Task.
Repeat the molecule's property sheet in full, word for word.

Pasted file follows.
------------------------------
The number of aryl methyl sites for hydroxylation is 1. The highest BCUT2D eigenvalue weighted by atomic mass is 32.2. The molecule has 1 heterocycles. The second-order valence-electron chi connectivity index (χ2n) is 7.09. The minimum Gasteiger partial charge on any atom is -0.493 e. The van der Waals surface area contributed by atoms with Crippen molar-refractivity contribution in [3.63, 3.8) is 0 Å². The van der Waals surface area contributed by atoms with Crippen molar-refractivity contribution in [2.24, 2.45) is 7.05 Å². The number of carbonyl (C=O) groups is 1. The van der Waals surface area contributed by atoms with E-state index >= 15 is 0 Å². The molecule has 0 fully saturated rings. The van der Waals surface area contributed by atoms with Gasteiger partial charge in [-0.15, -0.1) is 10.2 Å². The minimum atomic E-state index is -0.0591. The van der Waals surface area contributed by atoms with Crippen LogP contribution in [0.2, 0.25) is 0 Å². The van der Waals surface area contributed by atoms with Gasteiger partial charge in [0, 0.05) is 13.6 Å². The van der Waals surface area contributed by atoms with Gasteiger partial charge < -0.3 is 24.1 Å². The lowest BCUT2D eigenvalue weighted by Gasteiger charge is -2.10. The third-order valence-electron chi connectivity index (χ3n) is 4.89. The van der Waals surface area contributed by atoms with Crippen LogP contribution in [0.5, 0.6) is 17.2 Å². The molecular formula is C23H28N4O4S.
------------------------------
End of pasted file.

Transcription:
The number of aryl methyl sites for hydroxylation is 1. The highest BCUT2D eigenvalue weighted by atomic mass is 32.2. The molecule has 1 heterocycles. The second-order valence-electron chi connectivity index (χ2n) is 7.09. The minimum Gasteiger partial charge on any atom is -0.493 e. The van der Waals surface area contributed by atoms with Crippen molar-refractivity contribution in [3.63, 3.8) is 0 Å². The van der Waals surface area contributed by atoms with Crippen molar-refractivity contribution in [2.24, 2.45) is 7.05 Å². The number of carbonyl (C=O) groups is 1. The van der Waals surface area contributed by atoms with E-state index >= 15 is 0 Å². The molecule has 0 fully saturated rings. The van der Waals surface area contributed by atoms with Gasteiger partial charge in [-0.15, -0.1) is 10.2 Å². The minimum atomic E-state index is -0.0591. The van der Waals surface area contributed by atoms with Crippen LogP contribution in [0.2, 0.25) is 0 Å². The van der Waals surface area contributed by atoms with Gasteiger partial charge in [0, 0.05) is 13.6 Å². The van der Waals surface area contributed by atoms with Gasteiger partial charge < -0.3 is 24.1 Å². The lowest BCUT2D eigenvalue weighted by Gasteiger charge is -2.10. The third-order valence-electron chi connectivity index (χ3n) is 4.89. The van der Waals surface area contributed by atoms with Crippen LogP contribution in [0.5, 0.6) is 17.2 Å². The molecular formula is C23H28N4O4S.